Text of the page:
5 Tricks to Reading People
Who knew that your date would turn out to be a jerk? And that the assistant you hired is actually terrible under pressure? These experts. Let our whizzes, including a jury consultant and a waiter who became a tell-all author, help you improve your people-reading skills.
As a waiter, I always watch to see if, and how, customers’ demeanors change when they talk to me as opposed to the person they’re eating with. If they’re engaged and personable with the people at the table but then don’t look me in the eye or say “please” and “thank you,” I think that reveals a lot. I’ve heard of people taking job candidates to restaurants to see how they interact with the servers, because it’s a good indicator of how they will treat their coworkers. It’s also telling for me to see how people react to bad news. When I say we’re out of a dish or the food is going to take longer than normal, do they let it roll off their backs? Or do they ask how that could possibly happen and say it’s unacceptable? In most cases—in restaurants and in life—there is a reasonable explanation. When people get upset, it tells me that they sweat the small stuff.
—Darron Cardosa is a blogger and the author of The Bitchy Waiter. He lives in New York City.
There are telltale words that show a person is the type who likes to bait you into an argument—especially online. If someone starts a comment with “Actually,” he is trying to correct you. Or ending a comment with “Right?” He wants you to engage. Another common indicator is chiming in with an anecdote to shut you down. For example, you write, “X percent of baby boys don’t get this vaccine.” And he writes, “My brother got that. You’re wrong.” OK, you have a personal story that you think negates all other information. What I tell people, especially female writers I work with, is that when a person comes back more than once with an “actually” or a “Right?” or an anecdote, that person is trying to cause trouble.
—Annemarie Dooling is the head of growth and audience correspondence at Vocativ.com, a news website. She lives in New York City.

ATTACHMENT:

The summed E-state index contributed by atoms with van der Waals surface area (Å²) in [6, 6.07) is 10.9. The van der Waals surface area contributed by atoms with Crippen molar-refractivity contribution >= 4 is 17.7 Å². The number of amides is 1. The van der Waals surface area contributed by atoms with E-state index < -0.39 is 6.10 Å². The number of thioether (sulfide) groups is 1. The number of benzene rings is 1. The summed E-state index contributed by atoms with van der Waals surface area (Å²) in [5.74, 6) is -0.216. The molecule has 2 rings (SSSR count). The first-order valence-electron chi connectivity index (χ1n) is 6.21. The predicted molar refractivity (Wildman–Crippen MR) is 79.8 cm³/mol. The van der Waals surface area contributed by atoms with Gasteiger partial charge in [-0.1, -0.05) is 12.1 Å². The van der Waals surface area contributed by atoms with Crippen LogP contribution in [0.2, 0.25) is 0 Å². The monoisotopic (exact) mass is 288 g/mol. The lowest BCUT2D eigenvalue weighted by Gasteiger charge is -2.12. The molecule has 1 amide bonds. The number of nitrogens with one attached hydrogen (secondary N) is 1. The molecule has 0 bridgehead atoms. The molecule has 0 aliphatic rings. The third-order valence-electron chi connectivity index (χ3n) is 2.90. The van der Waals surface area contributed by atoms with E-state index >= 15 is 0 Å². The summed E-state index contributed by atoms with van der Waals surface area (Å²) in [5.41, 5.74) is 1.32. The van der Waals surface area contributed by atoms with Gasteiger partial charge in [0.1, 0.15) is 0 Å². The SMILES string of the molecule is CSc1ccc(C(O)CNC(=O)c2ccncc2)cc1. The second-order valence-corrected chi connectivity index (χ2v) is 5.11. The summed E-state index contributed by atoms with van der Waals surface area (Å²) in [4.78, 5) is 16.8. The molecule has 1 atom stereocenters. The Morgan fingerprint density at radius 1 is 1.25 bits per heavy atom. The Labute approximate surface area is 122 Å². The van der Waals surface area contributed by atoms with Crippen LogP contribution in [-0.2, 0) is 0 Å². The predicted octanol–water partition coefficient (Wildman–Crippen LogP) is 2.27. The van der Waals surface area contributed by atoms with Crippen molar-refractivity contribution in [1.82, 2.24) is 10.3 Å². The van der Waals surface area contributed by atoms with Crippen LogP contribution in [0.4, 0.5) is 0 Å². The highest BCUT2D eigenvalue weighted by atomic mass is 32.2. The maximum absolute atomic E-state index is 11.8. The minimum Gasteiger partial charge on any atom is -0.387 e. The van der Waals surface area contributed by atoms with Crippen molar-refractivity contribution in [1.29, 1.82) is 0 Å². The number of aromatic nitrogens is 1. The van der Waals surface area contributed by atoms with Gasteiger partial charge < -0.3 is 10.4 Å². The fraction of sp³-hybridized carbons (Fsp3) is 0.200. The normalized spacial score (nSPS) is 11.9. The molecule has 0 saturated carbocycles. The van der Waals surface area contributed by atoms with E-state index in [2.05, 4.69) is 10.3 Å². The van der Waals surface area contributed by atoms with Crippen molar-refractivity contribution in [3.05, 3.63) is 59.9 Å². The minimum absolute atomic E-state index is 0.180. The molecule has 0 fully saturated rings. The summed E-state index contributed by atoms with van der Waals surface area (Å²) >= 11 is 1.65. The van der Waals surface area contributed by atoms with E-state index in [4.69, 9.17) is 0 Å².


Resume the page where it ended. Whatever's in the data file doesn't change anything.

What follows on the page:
With all of our electronic communication these days—and even more so with dating apps—everyone has the chance to fabricate. Maybe they tell one person one thing and another person something else, just to get what they want out of situations. I’m newly single for the first time in seven years, and one of the things I look for is consistency when someone tells me a story. I’ll say, “Hey, remember that story you told me? What happened at the end?” Getting the same response—or not—says something about his honesty.
—Jessie Kay is the founder of the Real Matchmaker. She lives in Los Angeles.
How directly someone speaks to you can be a big indicator of how forthright she is overall. This is something we look for when we’re working with witnesses but also when we’re looking at jurors. When someone immediately answers the question, we usually feel she is being honest with us. When someone talks and talks in a roundabout way, giving 15 explanations for what she’s about to say, and then gives you the answer at the very end, she might be telling the truth, or she might be wrestling with it. It hurts your credibility if you’re not immediately direct.
—Leslie Ellis, Ph.D., is a jury consultant at DecisionQuest, a national litigation consulting firm. She lives in Washington, D.C.
This is strictly observational; there’s no data out there on this. But I have seven children, and I’ve noticed a definite bimodal distribution when it comes to broken bones. Three of them have had multiple broken bones—arms, shoulders, whatever. Four of them have never broken a bone. The ones that break bones tend to be more aggressive and daring. They’re also risk-takers, which can be a good thing. The others are more cautious and deliberate. It’s the same with my grandchildren. I have one who will jump off a couch and assume Grandpa will catch her. Her brother will climb up and down the stairs of the slide until he finally goes down slowly.
—Stephen Camarata, Ph.D., is the author of The Intuitive Parent and a professor of hearing and speech sciences and psychiatry at the Vanderbilt University School of Medicine. He lives in Nashville.